TT is thought by many, that the lives of literary

men are sufficiently known from their writings, and that any record of their private history is at best superfluous. Much may be said in support of this opinion. Of poets more especially it may be affirmed, that the image which they put forth of themselves in their works is a true and adequate representation of the author, whatever it may be of the man :-nay, that in many cases it may depict the man more faithfully,— may show more truly what he was, than any memorial of what he did and suffered in his mortal pilgrimage, too often a sad tissue, so it is made to appear, of frailty and sorrow. Homer and Shakspeare are little more than impersonations of the poetic faculty. The former is literally a phantomnominis umbra. Of the latter we just know that he lived and died; and if the record were to be


supplied, as has been attempted, by the ordinary materials of the biographer,—by a meagre outline of every-day facts, filled in by such anecdotes as vulgar curiosity most commonly collects and remembers, it had better remain a blank.*

Yet, on the other hand, it may be urged that

* So deemed the subject of this memoir. “It were well,” he observes in his Life of Bentley, “ for great authors, poets, philosophers, scholars,—may be also for divines, if their memory lived only in their works — if their books were like the pyramids, which are admired the more, because we know not by whom, or for what, they were erected. Happiest, as the first and greatest of poets, is Homer, of whose corporeal existence not a record survives. So utterly are the footsteps of his mortal pilgrimage obliterated, that certain irrefragable doubters deny that he ever appeared in the body, and maintain that the “Iliad' is a meteor formed of the exhalations of a national mind, a unison of many voices, blended by the distance of a remote age ; and it is pleasanter to believe even this, than to think that his life was spent in petty squabbles, and qui tam litigation ; or that, according to one tradition, he drowned himself from vexation, because he could not guess a miserable riddle.”— Northern Worthies, vol. i., p. 103, of New Edition.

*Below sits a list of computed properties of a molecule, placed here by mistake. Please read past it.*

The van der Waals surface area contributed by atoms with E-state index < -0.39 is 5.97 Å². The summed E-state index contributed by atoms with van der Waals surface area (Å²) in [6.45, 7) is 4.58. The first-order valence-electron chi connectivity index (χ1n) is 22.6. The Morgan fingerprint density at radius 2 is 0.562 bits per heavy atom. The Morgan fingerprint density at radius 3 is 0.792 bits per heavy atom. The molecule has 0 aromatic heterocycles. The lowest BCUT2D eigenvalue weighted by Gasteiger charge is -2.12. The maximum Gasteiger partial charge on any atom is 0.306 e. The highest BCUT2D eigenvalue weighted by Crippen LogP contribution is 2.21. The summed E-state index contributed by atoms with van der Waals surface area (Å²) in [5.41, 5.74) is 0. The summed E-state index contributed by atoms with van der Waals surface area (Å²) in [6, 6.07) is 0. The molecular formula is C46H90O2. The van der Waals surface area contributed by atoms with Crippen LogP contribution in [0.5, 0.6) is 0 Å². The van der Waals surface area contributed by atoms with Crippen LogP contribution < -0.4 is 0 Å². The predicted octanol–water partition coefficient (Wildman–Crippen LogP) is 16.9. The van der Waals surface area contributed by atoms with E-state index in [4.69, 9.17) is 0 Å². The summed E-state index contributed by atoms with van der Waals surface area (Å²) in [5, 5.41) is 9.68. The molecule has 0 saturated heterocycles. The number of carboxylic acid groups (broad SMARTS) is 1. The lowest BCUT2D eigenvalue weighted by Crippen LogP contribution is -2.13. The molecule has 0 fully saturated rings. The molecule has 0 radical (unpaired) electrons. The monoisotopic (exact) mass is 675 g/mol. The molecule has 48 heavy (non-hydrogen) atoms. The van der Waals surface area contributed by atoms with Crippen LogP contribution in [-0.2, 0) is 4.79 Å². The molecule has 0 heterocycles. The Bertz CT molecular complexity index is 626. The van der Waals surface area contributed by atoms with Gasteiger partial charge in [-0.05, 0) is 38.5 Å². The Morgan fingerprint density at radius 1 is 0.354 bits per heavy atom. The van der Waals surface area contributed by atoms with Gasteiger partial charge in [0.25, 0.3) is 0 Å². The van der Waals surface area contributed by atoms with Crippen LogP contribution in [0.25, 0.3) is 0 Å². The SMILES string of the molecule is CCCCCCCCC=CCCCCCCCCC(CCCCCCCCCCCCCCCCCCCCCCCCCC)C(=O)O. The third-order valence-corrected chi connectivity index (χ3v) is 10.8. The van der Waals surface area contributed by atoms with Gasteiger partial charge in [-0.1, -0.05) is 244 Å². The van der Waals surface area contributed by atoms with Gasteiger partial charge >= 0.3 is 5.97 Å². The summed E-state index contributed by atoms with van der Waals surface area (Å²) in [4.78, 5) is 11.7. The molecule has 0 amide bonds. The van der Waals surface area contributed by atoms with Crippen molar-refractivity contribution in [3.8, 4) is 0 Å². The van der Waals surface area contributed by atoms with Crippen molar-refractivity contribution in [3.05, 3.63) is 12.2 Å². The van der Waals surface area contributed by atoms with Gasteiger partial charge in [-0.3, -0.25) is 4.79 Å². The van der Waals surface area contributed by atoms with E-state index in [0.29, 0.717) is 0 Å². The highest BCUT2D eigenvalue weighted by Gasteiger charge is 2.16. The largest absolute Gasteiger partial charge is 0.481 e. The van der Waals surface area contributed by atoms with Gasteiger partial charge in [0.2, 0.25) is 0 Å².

Of Shakspeare he says in like manner :-"Gladly as we would know more of our great dramatist, it is, perhaps, just as well that so little is recorded. The ins and outs of his life would doubtless make a curious tale ; but then he would doubtless have had imitators, servile pecus, just as rational as Commodore Trunnion, when he tacked about in a sidewind on a plain turnpike road.”H. C., Marginalia.

Yet if the life of Shakspeare could indeed be recovered; if we could be told how he thought, felt, and acted as an individual ; how he bore himself under the pressure of this world, and with what mind he looked forward to another;

there is a meaning in every man's life—a moral which may be studied with advantage. It has been said that the life of any man, however obscure, fully and faithfully recorded, if this were possible, would excite a deeper interest, and convey more needful instruction, than the annals of an empire. The proposition, thus stated, goes further than my present purpose requires; yet we may take it far enough to conclude that the strong desire which all men feel to become acquainted with the personal history of those who have in any way distinguished themselves above their fellows, though often a mere craving for excitement, or associated with yet meaner passions, is not in itself unreasonable. It may point to an instinct in our common nature by which we are directed from the observation of others to the contemplation and knowledge of ourselves, and in ourselves of those all-concerning truths, the ultimate evidence of which is from within. The truth may be that the story of any man's life would be worth telling, if it could be told truly; yet that one man may be more